σμιώτατος Αρχιεπίσκοπος τόνισε: «Η Κληρικολαϊκή αυτή θα προσφέρει μια μοναδική ευκαιρία στήριξης του ζωτικού έργου που οι κοινότητές μας επιτελούν σε καθημερινή βάση. Οι προσπάθειές μας θα σ υγκεντρωθούν στην προσφορά δυνατοτήτων στους πιστούς ώστε να εφοδιασθούν με υλικό που θα οικοδομήσει τις κοινότητες με βάση την λατρεία και την διακονία και θα δυναμώσει την πίστη και την προσφορά βοηθείας σε όσους έχουν ανάγκη, ώστε να γίνουν όλοι κοινωνοί της σωτήριας αγάπης του Κυρίου ημών Ιησού Χριστού». Η προσεχής Κληρικολαϊκή Συνέλευση θά περιλαμβάνει εκπαιδευτικό πρόγραμμα και πολλά εξειδικευμένα σεμινάρια σχετικά με την ενορία και την οικογένεια. Προβλέπεται επίσης η κάλυψη των εξόδων συμμετοχής στην Κληρικολαϊκή Συνέλευση των 150 μικροτέρων και κατά συνέπεια οικονομικά ασθενέστερων ενοριών της Αρχιεπισκοπής από διάφορες χορηγίες. Σχετικές πληροφορίες θά παρέχονται στην ιστοσελίδα της Ιεράς Αρχιεπισκοπής www.goarch.org.
ΙΟΥΝΙΟΣ - ΙΟΥΛΙΟΣ 2003
ΠΑΝΗΓΥΡΙΚΟΙ ΕΟΡΤΑΣΜΟΙ στην Μητρόπολη Ατλάντας
Ο Νίκος Μούγιαρης παρουσιάζει το Βραβείο Ελευθερίας στον Τζορτζ Τένετ (κέντρο) και τους περιβάλλουν (από αριστερά) Άντριου Μανάτος, Βασίλειος Τένετ, η μητέρα του Ευαγγελία Τένετ, ο πρώην Κύπριος υπουργός εξωτερικών Αλέκος Μιχαηλίδης, η πρέσβυς της Κύπρου στις ΗΠΑ Ερατώ Κοζάκου-Μαρκουλή, ο πρέσβυς της Ελλάδος στον ΟΗΕ Αδαμάντιος Βασιλάκης και ο πρόεδρος της Κυπριακής Ομοσπονδίας Αμερικής Πανίκος Παπανικολάου.
ΑΤΛΑΝΤΑ – Με πανηγυρικό τρόπο ο πιστός λαός της Μητροπόλεως Ατλάντα της Ιεράς Αρχιεπισκοπής Αμερικής γιόρτασε την ανύψωση της Επισκοπής σε Μητρόπολη και την ενθρόνιση του Μητροπολίτου Ατλάντας κ. Αλεξίου. Ο Σεβασμιώτατος Αρχιεπίσκοπος Αμερικής κ. Δημήτριος προέστη της τελετής της ενθρονίσεως ενώ παρέστησαν ο Μητροπολίτης Νέας Ιερσέης κ. Ευάγγελος, ο Μητροπολίτης Τυάνων κ. Παΐσιος, ο Επίσκοπος Αμορίου κ. Ιωάννης και δεκάδες ιερείς από τις 66 ενορίες της Μητροπόλεως. Ο Σεβ. Μητροπολίτης Ατλάντας κ. Αλέξιος στον ενθρονιστήριο λόγο του τόνισε την σημασία της καθοριστικής σχέσης με την «μητέρα Εκκλησία, το σεπτόν κέντρο της Ορθοδοξίας, το Οικουμενικόν μας Πατριαρχείο...» αλλά και
της σχέσεως ως μέρος της Ιεράς Αρχιεπισκοπής, θεωρώντας απαραίτητη «....την σύμπλευσι της Ιεράς Μητροπόλεώς μας με το κέντρον της Εκκλησίας μας εις την Αμερική, δηλαδή την Ιεράν μας Αρχιεπισκοπή, της οποίας μόνον τμήμα και μέρος της είμεθα ...», σημείωσε. Ευχαρίστησε δε τον Οικουμενικό Πατριάρχη κ. Βαρθολομαίο και την περί αυτόν Αγία και Ιερά Σύνοδο του Οικουμενικού Πατριαρχείου καθώς και τον Αρχιεπίσκοπο Αμερικής κ. Δημήτριο. Μετά την ενθρόνιση παρετέθη γεύμα στο ξενοδοχείο Hyatt όπου η δήμαρχος της πόλης προσεφώνησε τους 500 και πλέον προσκεκλημένους. Οι εορτασμοί της ημέρας κατέληξαν με παραδοσιακή γιορτή στην μεγάλη κοινοτική αίθουσα του Ιερού Ναού του Ευαγγελισμού της Θεοτόκου.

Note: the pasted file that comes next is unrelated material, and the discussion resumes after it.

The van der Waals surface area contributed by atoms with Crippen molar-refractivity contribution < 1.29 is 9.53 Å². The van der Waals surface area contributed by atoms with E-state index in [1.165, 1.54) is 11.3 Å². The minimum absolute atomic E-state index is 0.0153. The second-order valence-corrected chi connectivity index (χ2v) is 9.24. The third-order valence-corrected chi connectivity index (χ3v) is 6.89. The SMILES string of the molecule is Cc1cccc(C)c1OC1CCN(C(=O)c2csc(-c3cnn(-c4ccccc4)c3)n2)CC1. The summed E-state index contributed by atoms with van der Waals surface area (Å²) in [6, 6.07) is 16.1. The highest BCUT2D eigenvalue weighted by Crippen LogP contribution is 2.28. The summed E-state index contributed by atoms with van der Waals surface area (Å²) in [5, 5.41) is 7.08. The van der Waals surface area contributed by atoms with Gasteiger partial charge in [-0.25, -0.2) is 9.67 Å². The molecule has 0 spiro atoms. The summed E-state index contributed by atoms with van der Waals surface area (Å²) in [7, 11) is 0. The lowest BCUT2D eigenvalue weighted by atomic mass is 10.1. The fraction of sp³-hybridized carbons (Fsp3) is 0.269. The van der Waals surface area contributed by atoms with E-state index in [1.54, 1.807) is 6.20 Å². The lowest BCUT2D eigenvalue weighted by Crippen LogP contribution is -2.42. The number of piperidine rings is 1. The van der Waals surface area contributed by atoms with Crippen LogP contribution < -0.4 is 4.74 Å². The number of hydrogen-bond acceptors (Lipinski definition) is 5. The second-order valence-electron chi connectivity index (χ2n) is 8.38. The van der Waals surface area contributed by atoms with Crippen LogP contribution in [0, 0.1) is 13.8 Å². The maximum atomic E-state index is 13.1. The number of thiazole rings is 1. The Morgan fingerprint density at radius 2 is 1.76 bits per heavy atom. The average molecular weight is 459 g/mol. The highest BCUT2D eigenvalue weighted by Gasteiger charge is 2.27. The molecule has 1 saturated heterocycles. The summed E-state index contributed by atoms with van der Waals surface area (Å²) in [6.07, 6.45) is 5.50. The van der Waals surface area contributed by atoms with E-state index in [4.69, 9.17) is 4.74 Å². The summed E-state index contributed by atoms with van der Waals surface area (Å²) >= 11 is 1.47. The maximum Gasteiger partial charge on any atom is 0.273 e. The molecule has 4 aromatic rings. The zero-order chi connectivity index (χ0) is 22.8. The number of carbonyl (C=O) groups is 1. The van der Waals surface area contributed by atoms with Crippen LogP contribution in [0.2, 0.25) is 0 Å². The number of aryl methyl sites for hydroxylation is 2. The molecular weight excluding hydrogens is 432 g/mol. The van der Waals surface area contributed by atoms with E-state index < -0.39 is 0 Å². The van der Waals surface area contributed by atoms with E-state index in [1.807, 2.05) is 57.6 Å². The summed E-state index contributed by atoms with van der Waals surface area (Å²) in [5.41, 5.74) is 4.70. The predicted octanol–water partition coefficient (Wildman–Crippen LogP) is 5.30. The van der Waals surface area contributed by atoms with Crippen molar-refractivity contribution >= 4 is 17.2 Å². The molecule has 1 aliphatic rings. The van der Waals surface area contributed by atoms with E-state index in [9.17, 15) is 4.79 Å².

Οικογένεια, Κληρονομιά και Θρησκεία τα πιο πολύτιμα εφόδια για τον Τζορτζ Τένετ ΝΕΑ ΥΟΡΚΗ . – Την οικογένεια του, την πολιτιστική ταυτότητα και κληρονομιά του και την ελληνορθόδοξη θρησκεία του κατονόμασε ως τα πιο πολύτιμα όπλα και εφόδια του ο Διευθυντής της Κεντρικής Υπηρεσίας Πληροφοριών CIA, ελληνοαμερικανός Τζoρτζ Τένετ καθώς αποδεχόταν το «Βραβείο Ελευθερίας» με το οποίο τιμήθηκε από τον Παγκύπριο Σύνδεσμο Αμερικής σε ειδική εκδήλωση που πραγματοποιήθηκε στο ξενοδοχείο Χίλτον. Ήταν μια όμορφη βραδιά, γεμάτη μηνύματα για τον ρόλο και τις προοπτικές της Ομογένειας αλλά και την συμβολή της στην προβολή των εθνικών θεμάτων, στην
Α ΡΧΙΕΠΙΣΚΟΠΙΚΗ ΕΓΚΥΚΛΙΟΣ
Ἡμέρα Ἀνεξαρτησίας 4 Ἰουλίου 2003 Πρός τούς Σεβασµιωτάτους καί Θεοφιλεστάτους Ἀρχιερεῖς, τούς Εὐλαβεστάτους Ἱερεῖς καί Διακόνους, τούς Μοναχούς καί Μοναχές, τούς Προέδρους καί Μέλη τῶν Κοινοτικῶν Συµβουλίων, τά Ἡµερήσια καί Ἀπογευµατινά Σχολεῖα, τίς Φιλοπτώχους Ἀδελφότητες, τήν Νεολαία, τίς Ἑλληνορθόδοξες Ὀργανώσεις καί ὁλόκληρο τό Χριστεπώνυµον πλήρωµα τῆς Ἱερᾶς Ἀρχιεπισκοπῆς Ἀµερικῆς.
Ἀδελφοί καί ἀδελφές ἐν Χριστῷ, Τήν 4η Ἰουλίου συγκεντρωνόµεθα στά σπίτια καί τίς κοινότητές µας γιά νά ἑορτάσουµε τήν ἀνεξαρτησία τοῦ ἔθνους µας. Αὐτή τήν σηµαντική ἡµέρα ἐπιβεβαιώνουµε τίς ἀξίες τῆς ἐλευθερίας καί τῆς ἀνεξαρτησίας οἱ ὁποῖες χαρακτηρίζουν τό πνεῦµα τοῦ ἔθνους µας γιά περισσότερο ἀπό δύο αἰῶνες. Καθώς ἑορτάζουµε αὐτή τήν ἐθνική ἑορτή, ἔχουµε τήν εὐκαιρία ν’ ἀναλογισθοῦµε ὅτι ἡ ἐλευθερία καί ἡ ἀνεξαρτησία δέν εἶναι µόνο ἀξίες πολύτιµες, ἀλλά οὐσιαστικές καί παγκόσµιες συνθῆκες γιά τήν καλλιέργεια σχέσεων ἀγάπης µέ τόν Θεό καί µέ τούς ἀνθρώπους. Ἡ πολιτιστική καί θρησκευτική κληρονοµιά µας ὡς Ἑλλήνων Ὀρθοδόξων Χριστιανῶν µᾶς ὑπενθυµίζει τήν ἱερά εὐθύνη µας νά διασφαλίσουµε τήν πρόσβαση ὅλων τῶν ἀνθρώπων στούς καρπούς καί τίς εὐλογίες πού ἀπολαµβάνουµε ὡς πολίτες καί κάτοικοι ἑνός ἐλευθέρου ἔθνους. Στίς κοινότητες καί ἐνορίες µας ἐκπληρώνουµε αὐτή τήν εὐθύνη µέ τήν ὑποστήριξη τοῦ ἔργου τῆς φιλανθρωπίας, µέ τήν καλλιέργεια τῆς θέρµης στήν καρδιά µας γιά ὅλους τούς ξένους πού ὑπάρχουν ἀνάµεσά µας, µέ τήν ἀνυστερόβουλη ἀγάπη µας γιά τούς γείτονές µας καί µέ τήν ἀληθινή λατρεία
µας πρός τόν Θεό, ὁ Ὁποῖος δηµιούργησε ὅλα τά ἀνθρώπινα πλάσµατα κατ΄ εἰκόνα καί καθ’ ὁµοίωσή Του. Θεωρούµενες ὑπ΄ ἀπ’ αὐτό τό πρῖσµα, οἱ ἑορταστικές ἐκδηλώσεις µας γιά τήν 4η Ἰουλίου ἀποτελοῦν εὐκαιρία γιά νά ἀντιληφθοῦµε τήν ἐλευθερία καί τήν ἀνεξαρτησία ὄχι µόνο ὡς ἀναφαίρετα δικαιώµατα ὅλων τῶν ἀνθρώπων, ἀλλά ὡς πολυτιµότατα δῶρα τά ὁποῖα χάρισε ἡ ἀγάπη τοῦ Θεοῦ σέ ὅλους τούς ἀνθρώπους. Οἱ ἑορτασµοί µας εἶναι ἐπίσης εὐκαιρία γιά νά κατανοήσουµε τό µήνυµα τῆς ἐλευθερίας στήν ἀπόλυτη ἔννοιά του, µιά ἀλήθεια πού ἐξέφρασε ὁ Ἀπόστολος Παῦλος λέγοντας ὅτι ὅπου εἶναι τό Πνεῦµα τοῦ Κυρίου, ἐκεῖ εἶναι ἡ ἐλευθερία (2 Κορ. 3:17). Ἡ ἐλευθερία καί ἡ ἀνεξαρτησία, περισσότερο ἀπό χαρακτηριστικά µιᾶς πολιτικῆς ἐλευθερίας, εἶναι καταστάσεις τῆς ἀνθρωπίνης ψυχῆς, εἶναι καρποί πού ἀνθίζουν καθώς οἱ καρδιές µας προσπαθοῦν ν’ ἀπελευθερωθοῦν ἀπό τά πάθη αὐτοῦ τοῦ κόσµου καί καθώς ὡριµάζουµε στήν ἀναγνώριση τῆς παρουσίας τοῦ Θεοῦ ἀνάµεσά µας. Αὐτή εἶναι ἡ οὐσία τῆς Ὀρθοδόξου Χριστιανικῆς κληρονοµίας καί µαρτυρίας, ἕνα ἀναπόσπαστο στοιχεῖο τῆς δοµῆς τοῦ Ἀµερικανικοῦ ἔθνους µας. Αὐτή τήν Ἡµέρα τῆς Ἀνεξαρτησίας, προσεύχοµαι ὁ Θεός νά διευρύνῃ τήν δυνατότητά µας νά κατανοήσουµε τήν ἀνεξαρτησία καί τήν ἐλευθερία σέ ὅλες των τίς διαστάσεις καί ἡ ἀγάπη µας γιά Ἐκεῖνον καί γιά τούς συνανθρώπους µας νά ἐνταθῇ. Εἴθε ἡ εἰρήνη καί οἱ πλούσιες εὐλογίες Του νά ἐνοικοῦν µόνιµα στίς καρδιές σας.